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EVENTS, PROGRAMS, HAPPENINGS, SEMINARS:
BLUEGRASS CONCERT with Gene Clayton and “Spare Parts,” Saturday, July 23, 7 p.m. at the Starrucca Community Hall. Admission. All are welcome.
CLUB CLEANUP DAY, Saturday, July 23, 10:30 a.m. at the Blue Ridge Sportsmen’s Club, New Milford. Refreshments for all who help. All are welcome.
BOOK SALE, Saturday, July 23, 9 a.m. to 2 p.m. at the Soldiers’ Orphan School, Harford. All are welcome.
DOO-WOP DINER Car Hop (rescheduled), Saturday, July 23, 6 p.m. to 8 p.m. at Holy Name of Mary, Montrose. Proceeds benefit Habitat for Humanity. All are welcome.
COMMUNITY BENEFIT for Alicia (Carroll) Norris, Saturday, July 23 at the Starrucca House, Susquehanna beginning at 6 p.m. Raffles, Chinese auction, refreshments, bands, more. Admission. Must be 21. All are welcome.
July 23 & 24
AUDUBON FESTIVAL, Saturday, July 23 and Sunday, July 24, 10 a.m. to 5 p.m. at the Wallenpaupack School, Hawley. Donation. All are welcome.
BACK TO BASICS Nature Photography program with Renee Coy, Sunday, July 24, 1:30 to 5 p.m. at Salt Springs State Park. Fee. Pre-registration required, call 967–7275. All are welcome.
ST. JOSEPH/ST. AUGUSTINE Neumann Pro-Life group memorial dedication, Sunday, July 24, 3 p.m. Speakers will be Bishop John Dougherty, Mother Agnes Donovan, Fr. Charles Connor. Light refreshments follow. All are welcome.
July 24 – 29
CHRISTIAN WRITERS CONFERENCE, July 24 through 29 at the Montrose Bible Conference. Professional writers and editors, workshops, classes, more. For info call 278–1001. All are welcome.
R.E.S.C.U.E. ANNUAL MEETING, Monday, July 25, 7 p.m. at the Wayne County Visitors Center, Honesdale. Guest speaker will be Elliott Ross, ESCP Chairman. For info call 798–2530. All are welcome.
July 25 – 27
NEXTLEVEL HOOPS basketball camp, July 25 through 27, 9 a.m. to 4 p.m. for boys and girls, eighth through twelfth grade. For info call 785–3143.
WING NIGHT, Tuesday, July 26, 5:30 to 9:00 p.m. at the Binghamton Elks Lodge, Kirkwood. All are welcome.
FIELD & STREAM program, especially for kids, Wednesday, July 27, 10 a.m. to noon at Salt Springs State Park. All are welcome.
CLIFFORD PICNIC, July 27 through 30 at the Clifford Twp. Fire Co. Parade Wednesday, 7 p.m. Thursday, family night. Friday, fireworks, 10:30 p.m. Music, food, games, rides, more. All are welcome.
NE PA Area Health Education Center annual meeting, Thursday, July 28 at Keystone College. Keynote speaker will be Kevin A. Alvarnaz, MBA, Chief, Cardiovascular Health Section PA Dept. of Health. For info call 945–5623.
ROAST BEEF SUPPER, Saturday, July 30, 4:30 p.m. at the Thompson United Methodist Church. All are welcome.
July 30 & 31
QUILT SHOW and demonstration by Ingrid Rogler, Saturday, July 30 and Sunday, July 31, 1 p.m. to 4 p.m. at the Oldest House, Laceyville. For info call 869–2706. All are welcome.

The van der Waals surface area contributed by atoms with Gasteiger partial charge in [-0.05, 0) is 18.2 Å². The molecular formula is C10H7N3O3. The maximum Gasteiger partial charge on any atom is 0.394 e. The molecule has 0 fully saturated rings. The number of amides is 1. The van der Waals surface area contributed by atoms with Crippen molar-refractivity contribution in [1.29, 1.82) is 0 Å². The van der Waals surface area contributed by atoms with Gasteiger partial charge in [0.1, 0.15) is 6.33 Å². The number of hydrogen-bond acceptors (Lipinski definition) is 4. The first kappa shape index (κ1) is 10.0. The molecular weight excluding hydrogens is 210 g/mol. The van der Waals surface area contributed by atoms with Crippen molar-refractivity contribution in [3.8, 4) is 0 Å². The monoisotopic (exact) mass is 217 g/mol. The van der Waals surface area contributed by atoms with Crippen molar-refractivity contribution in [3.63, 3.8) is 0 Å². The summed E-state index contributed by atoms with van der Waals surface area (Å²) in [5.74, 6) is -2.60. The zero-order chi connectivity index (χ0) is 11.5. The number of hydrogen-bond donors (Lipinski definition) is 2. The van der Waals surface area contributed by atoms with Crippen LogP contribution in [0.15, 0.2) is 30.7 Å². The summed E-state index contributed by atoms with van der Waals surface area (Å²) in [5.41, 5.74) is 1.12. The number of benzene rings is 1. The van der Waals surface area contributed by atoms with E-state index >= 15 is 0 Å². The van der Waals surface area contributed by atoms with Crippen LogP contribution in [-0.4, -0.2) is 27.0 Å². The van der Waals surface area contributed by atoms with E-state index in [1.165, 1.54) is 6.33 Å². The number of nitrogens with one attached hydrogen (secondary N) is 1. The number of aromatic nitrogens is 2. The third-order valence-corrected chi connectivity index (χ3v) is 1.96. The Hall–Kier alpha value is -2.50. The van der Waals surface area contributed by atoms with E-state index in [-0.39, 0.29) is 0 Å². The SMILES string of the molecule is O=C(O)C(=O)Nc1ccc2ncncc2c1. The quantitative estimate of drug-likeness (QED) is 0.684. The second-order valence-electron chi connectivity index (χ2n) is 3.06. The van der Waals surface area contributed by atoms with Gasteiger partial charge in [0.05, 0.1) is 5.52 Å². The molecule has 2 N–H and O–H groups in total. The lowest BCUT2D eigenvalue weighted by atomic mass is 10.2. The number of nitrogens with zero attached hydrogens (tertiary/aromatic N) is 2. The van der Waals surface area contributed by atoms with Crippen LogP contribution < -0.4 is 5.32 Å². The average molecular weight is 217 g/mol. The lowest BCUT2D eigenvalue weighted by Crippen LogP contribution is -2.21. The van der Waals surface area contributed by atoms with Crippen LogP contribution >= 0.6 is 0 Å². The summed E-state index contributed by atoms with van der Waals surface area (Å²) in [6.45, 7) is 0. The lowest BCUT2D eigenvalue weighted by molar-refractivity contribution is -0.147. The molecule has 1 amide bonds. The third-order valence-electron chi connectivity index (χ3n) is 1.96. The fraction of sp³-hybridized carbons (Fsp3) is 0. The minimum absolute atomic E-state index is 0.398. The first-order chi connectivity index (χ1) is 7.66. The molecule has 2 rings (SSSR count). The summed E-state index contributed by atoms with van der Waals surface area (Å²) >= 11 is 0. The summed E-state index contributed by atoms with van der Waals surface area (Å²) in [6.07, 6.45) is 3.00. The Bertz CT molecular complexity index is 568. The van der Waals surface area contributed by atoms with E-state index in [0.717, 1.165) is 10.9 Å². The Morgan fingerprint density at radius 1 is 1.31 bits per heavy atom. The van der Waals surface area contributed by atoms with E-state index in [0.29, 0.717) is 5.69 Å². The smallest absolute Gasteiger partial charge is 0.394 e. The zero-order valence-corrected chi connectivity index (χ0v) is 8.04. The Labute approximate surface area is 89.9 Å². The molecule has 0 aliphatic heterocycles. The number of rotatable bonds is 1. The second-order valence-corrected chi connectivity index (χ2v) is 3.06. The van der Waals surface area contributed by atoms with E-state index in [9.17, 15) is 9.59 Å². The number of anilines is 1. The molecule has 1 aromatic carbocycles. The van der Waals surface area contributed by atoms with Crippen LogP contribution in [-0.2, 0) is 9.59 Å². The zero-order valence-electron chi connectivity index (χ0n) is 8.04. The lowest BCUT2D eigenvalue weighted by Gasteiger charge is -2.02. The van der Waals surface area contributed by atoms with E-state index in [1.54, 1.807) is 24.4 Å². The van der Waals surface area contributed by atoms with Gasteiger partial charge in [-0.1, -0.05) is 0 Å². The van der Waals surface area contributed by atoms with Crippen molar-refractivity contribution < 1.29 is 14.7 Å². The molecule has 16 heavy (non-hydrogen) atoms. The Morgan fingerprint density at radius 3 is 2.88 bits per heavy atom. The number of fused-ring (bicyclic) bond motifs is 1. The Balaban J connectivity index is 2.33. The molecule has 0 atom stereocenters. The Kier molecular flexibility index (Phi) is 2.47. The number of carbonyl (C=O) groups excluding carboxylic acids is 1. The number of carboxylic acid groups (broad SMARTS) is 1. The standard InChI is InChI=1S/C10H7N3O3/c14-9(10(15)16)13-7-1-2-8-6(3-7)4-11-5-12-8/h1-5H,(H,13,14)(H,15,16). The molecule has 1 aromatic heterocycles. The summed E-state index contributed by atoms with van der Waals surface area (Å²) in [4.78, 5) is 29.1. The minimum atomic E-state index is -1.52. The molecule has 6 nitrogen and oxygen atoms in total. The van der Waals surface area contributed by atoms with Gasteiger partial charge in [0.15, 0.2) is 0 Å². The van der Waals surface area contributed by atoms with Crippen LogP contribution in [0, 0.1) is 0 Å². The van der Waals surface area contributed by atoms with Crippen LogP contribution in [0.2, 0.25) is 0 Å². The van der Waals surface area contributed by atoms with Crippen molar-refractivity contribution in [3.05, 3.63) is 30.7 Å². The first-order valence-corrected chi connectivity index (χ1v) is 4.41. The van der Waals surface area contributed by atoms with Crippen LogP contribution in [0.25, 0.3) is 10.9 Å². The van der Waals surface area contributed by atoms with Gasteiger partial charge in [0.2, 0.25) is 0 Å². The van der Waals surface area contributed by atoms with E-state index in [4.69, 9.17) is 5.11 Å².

Monday, July 25: vegetable lasagna, three-bean salad, peas, orange, Jewish rye bread, fresh apple.
Tuesday, July 26: Italian marinated chicken, Brussels sprouts, whole wheat bread, peaches.
Wednesday, July 27: stuffed peppers with sauce, mashed potatoes, mixed vegetables, dinner roll, graham cracker and peanut butter, fresh orange.
Thursday July 28: sliced turkey with gravy, French style green beans, sweet potatoes, wheat bread, graham cracker and peanut butter, fruit cocktail, cranberry sauce.
Friday July 29: spaghetti and meatballs, tossed salad, Italian bread, lemon meringue pie, diet vanilla pudding.
The 26th Annual Montrose Blueberry Festival will be held Friday, August 5th and Saturday, August 6th on the Village Green and Library Lawn. Mary Jo Bayer, Ellen O'Malley, and Marianne Meyer are chairing the Festival this year, and they're hard at work setting up blueberry food and fun for the celebration. This year's quilt pattern is a multi-colored Snowball. A huge, fully-furnished dollhouse has been donated (you may remember it from the Auction!) and will also be raffled. Chances for the quilt and the dollhouse are available now. Festival proceeds support county library services and the county Historical Society.
Don't bother with that garage sale--the Blueberry Festival's White Elephant sale needs your unwanted treasures (except clothing and exercise equipment). You can drop them off at any time (for directions to the barn where items are being collected, call 278-1881, stop by the Library, or visit susqcolibrary.org/white_elephant.htm).
As always, volunteers are eagerly sought, as are donations of crafts, preserves, and good used books. Please call the library at 278-1881 or visit susqcolibrary.org.
Endless Mountains Theatre Company is once again inviting kids and teens to have an unforgettable summer experience – the Ed Lonzinski Middle/High School Theatre Camp!